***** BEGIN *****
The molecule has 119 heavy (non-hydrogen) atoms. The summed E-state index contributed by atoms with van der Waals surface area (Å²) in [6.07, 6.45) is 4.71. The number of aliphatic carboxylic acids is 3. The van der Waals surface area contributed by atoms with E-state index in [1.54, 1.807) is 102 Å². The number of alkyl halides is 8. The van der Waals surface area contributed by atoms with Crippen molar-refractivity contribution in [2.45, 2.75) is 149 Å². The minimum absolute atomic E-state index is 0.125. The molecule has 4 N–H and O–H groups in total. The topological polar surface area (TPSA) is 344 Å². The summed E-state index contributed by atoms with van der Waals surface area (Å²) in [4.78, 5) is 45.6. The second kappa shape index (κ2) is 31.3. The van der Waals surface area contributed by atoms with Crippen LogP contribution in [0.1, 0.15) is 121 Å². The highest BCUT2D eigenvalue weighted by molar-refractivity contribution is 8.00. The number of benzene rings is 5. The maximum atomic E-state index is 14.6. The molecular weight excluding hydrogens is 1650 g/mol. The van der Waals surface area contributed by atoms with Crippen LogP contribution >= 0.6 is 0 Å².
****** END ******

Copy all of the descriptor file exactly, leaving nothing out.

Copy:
The molecule has 119 heavy (non-hydrogen) atoms. The summed E-state index contributed by atoms with van der Waals surface area (Å²) in [6.07, 6.45) is 4.71. The number of aliphatic carboxylic acids is 3. The van der Waals surface area contributed by atoms with E-state index in [1.54, 1.807) is 102 Å². The number of alkyl halides is 8. The van der Waals surface area contributed by atoms with Crippen molar-refractivity contribution in [2.45, 2.75) is 149 Å². The minimum absolute atomic E-state index is 0.125. The molecule has 4 N–H and O–H groups in total. The topological polar surface area (TPSA) is 344 Å². The summed E-state index contributed by atoms with van der Waals surface area (Å²) in [4.78, 5) is 45.6. The second kappa shape index (κ2) is 31.3. The van der Waals surface area contributed by atoms with Crippen LogP contribution in [0.1, 0.15) is 121 Å². The highest BCUT2D eigenvalue weighted by molar-refractivity contribution is 8.00. The number of benzene rings is 5. The maximum atomic E-state index is 14.6. The molecular weight excluding hydrogens is 1650 g/mol. The van der Waals surface area contributed by atoms with Crippen LogP contribution >= 0.6 is 0 Å².